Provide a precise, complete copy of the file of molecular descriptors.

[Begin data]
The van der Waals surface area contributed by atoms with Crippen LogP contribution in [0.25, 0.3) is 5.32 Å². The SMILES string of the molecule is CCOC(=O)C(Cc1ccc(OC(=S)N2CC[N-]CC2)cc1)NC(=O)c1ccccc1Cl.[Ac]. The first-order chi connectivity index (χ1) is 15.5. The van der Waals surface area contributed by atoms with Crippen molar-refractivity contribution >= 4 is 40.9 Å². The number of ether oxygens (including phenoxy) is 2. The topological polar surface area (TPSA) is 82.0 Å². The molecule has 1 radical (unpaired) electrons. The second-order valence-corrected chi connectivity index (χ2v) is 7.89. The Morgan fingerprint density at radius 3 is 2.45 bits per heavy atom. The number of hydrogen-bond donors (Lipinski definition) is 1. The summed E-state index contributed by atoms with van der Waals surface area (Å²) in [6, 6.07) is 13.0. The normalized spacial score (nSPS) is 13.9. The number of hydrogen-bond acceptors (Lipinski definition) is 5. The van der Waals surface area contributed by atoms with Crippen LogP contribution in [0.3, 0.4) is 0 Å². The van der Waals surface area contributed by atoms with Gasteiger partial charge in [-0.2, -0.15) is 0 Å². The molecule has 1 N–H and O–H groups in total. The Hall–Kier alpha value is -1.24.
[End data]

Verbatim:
The van der Waals surface area contributed by atoms with Crippen LogP contribution in [0.25, 0.3) is 5.32 Å². The SMILES string of the molecule is CCOC(=O)C(Cc1ccc(OC(=S)N2CC[N-]CC2)cc1)NC(=O)c1ccccc1Cl.[Ac]. The first-order chi connectivity index (χ1) is 15.5. The van der Waals surface area contributed by atoms with Crippen molar-refractivity contribution >= 4 is 40.9 Å². The number of ether oxygens (including phenoxy) is 2. The topological polar surface area (TPSA) is 82.0 Å². The molecule has 1 radical (unpaired) electrons. The second-order valence-corrected chi connectivity index (χ2v) is 7.89. The Morgan fingerprint density at radius 3 is 2.45 bits per heavy atom. The number of hydrogen-bond donors (Lipinski definition) is 1. The summed E-state index contributed by atoms with van der Waals surface area (Å²) in [6, 6.07) is 13.0. The normalized spacial score (nSPS) is 13.9. The number of hydrogen-bond acceptors (Lipinski definition) is 5. The van der Waals surface area contributed by atoms with Crippen LogP contribution in [0.3, 0.4) is 0 Å². The van der Waals surface area contributed by atoms with Gasteiger partial charge in [-0.2, -0.15) is 0 Å². The molecule has 1 N–H and O–H groups in total. The Hall–Kier alpha value is -1.24.